Understanding Ischemia and Wound Care

Although the body is capable of healing wounds itself, sometimes the process halts or slows. The result is one or more wounds that become chronic or do not heal. Wounds may be slow to heal when prolonged inflammation ensues or bacteria are present.

However, a condition called ischemia is often the culprit that hinders the ability of a wound to heal. Read on to better understand ischemia and wound care.

What is Ischemia?

Ischemia is a medical condition when blood flow is restricted. Oxygen-rich blood cannot access certain areas of the body when arteries and veins prevent optimal, consistent flow. Insufficient blood supplies can negatively affect the brain, the heart, limbs, and other body parts. This nutrient and oxygen deprivation is often enough to cause cell death.

What Causes Ischemia?

Several factors can restrict the flow of blood and cause ischemia. Sometimes exercise, exposure to cold temperatures, and even an over-tight tourniquet are to blame. More commonly, atherosclerosis is the main cause of the condition. A gradual build-up of plaque inside the walls of arteries constricts the flow of blood as channels become narrower.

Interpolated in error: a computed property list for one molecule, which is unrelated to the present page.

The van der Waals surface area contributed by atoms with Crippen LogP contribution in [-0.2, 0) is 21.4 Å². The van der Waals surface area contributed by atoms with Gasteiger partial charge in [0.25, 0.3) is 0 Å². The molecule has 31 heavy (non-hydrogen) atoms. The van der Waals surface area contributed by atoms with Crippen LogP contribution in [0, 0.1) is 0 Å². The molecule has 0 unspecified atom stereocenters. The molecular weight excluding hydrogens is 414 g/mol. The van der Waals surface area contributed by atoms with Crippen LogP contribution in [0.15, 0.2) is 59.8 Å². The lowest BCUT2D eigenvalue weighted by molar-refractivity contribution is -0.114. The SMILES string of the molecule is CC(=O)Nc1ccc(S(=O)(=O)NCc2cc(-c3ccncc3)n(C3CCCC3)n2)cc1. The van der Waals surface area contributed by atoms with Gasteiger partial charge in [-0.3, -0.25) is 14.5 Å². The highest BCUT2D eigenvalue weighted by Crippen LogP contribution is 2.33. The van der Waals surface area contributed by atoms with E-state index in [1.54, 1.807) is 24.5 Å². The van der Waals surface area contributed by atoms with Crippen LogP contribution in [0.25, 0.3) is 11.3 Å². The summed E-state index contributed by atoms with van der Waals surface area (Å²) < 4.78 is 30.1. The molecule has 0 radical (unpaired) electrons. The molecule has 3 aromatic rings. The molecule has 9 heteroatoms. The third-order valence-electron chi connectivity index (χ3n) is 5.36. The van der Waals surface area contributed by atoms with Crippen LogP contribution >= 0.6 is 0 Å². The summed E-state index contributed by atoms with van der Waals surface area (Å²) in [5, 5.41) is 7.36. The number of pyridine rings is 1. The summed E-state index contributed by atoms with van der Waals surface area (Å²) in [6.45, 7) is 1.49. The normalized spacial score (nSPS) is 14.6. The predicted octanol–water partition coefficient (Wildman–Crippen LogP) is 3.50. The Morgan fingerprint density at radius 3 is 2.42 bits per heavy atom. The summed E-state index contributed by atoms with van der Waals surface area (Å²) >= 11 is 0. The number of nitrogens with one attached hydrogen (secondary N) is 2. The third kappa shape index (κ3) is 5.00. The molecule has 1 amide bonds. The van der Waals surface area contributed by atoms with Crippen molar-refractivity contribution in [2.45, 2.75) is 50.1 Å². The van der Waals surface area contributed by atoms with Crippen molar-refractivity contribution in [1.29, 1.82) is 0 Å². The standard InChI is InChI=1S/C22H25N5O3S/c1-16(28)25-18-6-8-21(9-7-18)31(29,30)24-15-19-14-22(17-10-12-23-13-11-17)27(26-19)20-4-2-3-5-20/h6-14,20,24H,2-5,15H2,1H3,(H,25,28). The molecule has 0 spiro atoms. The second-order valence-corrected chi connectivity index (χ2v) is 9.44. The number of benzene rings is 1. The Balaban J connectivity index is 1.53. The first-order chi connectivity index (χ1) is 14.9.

Sometimes a blood clot can dislodge and come to rest mid-stream within a crucial artery. This blockage limits blood flow and leads to ischemia.

How Does Ischemia Impact Wound Care?

Poor blood flow means appropriate amounts of oxygen and nutrients cannot feed tissue cells. New or existing sores will be very slow to heal. Ischemia tissues often lead to chronic wounds or ischemia ulcers. Ischemia ulcers usually appear on the lower limbs, feet, and toes.

While ischemia is present, wound healing is difficult but possible with the right care.

Ischemia and Connected Wound Care Technology

In order for the healing process to gain a foothold, blood flow must be restored. Remember, the human body is capable of self-healing as long as it is healthy. Wound care measures and technology all work towards the restoration of blood flow to aid in wound healing.

In addition to vigilant wound dressing and medication, new technology exists to help increase healing time for ischemia ulcers:

  • Sensors that detect and monitor compression pressure on limbs
  • Electrical stimulation therapy to hasten healing
  • 3D wound imaging cameras that accurately measure and document wounds
  • Electronic skin patches to monitor wound health
  • Systemic oxygen therapy strengthens natural wound healing
  • Extracellular matrix substitutes, or artificial skin, to replace damaged skin

Ischemia is a serious condition because slow-to-heal wounds are at risk for infection, gangrene, and amputation. Look for connected wound care technology to help restore healthy tissue and improve wound healing time.